Tuesday, July 18, 2017

The Non-Zombie (so, Living?) Moto-Knights of the Round Table, or Thoughts on George A. Romero’s Knightriders



Hey, do you like motorcycle movies?  Did you just see John Boorman’s Excalibur (1981)?  Well, do I have the movie for you!  I would have entitled this post "George A. Romero’s Easy Rider Excalibur", but it seemed disrespectful or at the very least discourteous coming on the heels of one of my favorite director’s untimely but regrettably not unexpected demise (1944-2017).
Knightriders (1981) showed a confusing side of director George A. Romero; it’s not a parody, not a comedy, not an action movie, just a straight-up romantic drama with motorcycle stunts about a King Arthur themed renaissance troop.  His zombie movies always had a political message at their core, and while Knightriders was released in 1981 it still carried that essential 60’s idealism of creating a better world by looking toward the past and embracing the values of courtly love and knightly honor.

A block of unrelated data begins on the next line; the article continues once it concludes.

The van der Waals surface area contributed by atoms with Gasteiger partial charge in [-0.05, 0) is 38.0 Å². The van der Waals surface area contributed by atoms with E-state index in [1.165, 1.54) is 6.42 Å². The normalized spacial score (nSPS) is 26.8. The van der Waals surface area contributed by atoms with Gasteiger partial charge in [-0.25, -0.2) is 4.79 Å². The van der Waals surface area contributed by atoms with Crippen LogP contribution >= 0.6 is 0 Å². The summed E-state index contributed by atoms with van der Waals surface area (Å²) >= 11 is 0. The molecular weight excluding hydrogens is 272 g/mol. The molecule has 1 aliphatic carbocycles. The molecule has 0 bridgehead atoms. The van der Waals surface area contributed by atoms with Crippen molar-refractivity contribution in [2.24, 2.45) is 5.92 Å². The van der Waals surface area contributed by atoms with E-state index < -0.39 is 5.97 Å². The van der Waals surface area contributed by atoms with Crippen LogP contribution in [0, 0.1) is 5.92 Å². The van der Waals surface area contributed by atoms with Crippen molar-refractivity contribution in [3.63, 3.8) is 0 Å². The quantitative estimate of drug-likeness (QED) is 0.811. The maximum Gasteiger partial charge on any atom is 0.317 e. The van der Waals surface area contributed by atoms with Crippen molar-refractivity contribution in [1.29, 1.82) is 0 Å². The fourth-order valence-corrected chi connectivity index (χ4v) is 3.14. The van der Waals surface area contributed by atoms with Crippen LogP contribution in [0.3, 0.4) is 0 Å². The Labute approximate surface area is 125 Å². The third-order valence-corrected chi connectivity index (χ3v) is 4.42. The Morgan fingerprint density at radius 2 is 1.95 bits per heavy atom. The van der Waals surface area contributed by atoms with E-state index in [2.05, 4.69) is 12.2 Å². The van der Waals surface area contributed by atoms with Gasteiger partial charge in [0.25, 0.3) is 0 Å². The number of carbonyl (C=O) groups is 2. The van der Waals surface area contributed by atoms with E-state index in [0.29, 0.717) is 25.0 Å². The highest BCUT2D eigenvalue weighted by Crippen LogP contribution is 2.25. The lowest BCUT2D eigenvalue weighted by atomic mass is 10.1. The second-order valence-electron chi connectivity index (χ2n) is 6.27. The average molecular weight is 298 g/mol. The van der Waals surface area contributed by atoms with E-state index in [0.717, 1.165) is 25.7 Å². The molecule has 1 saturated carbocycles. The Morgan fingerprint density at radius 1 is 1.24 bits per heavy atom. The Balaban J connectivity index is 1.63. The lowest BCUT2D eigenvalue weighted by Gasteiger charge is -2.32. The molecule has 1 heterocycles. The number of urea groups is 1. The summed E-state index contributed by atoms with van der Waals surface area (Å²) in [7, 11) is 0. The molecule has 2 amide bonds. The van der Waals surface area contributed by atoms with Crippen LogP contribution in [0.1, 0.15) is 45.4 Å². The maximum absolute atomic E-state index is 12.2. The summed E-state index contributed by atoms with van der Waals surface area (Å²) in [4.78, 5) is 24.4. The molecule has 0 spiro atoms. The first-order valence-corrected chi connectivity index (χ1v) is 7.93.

Ed Harris, currently the Man in Black in Westworld is King William, the leader of the renaissance troop that jousts with motorcycles, while special effects guru Tom Savini is his rival Morgan, the black knight.  In addition to Merlin, the movie includes a Friar Tuck and Ken Foree from Dawn of the Dead (1978) as Little John (I told you it was confusing).  Also with Patricia Tallman, Lyta Alexander from Babylon 5 and 90’s Barbara from Night of The Living Dead (1990, directed by Tom Savini, an I would assume they met on this film), as Julie, a teen who runs away with one of the knights.
Watch out for the Stephen King cameo, working on Creepshow (1982) with the director he makes an appearance in the crowd as “Hoagie Man”, along with his wife Tabitha, in his big screen debut. 











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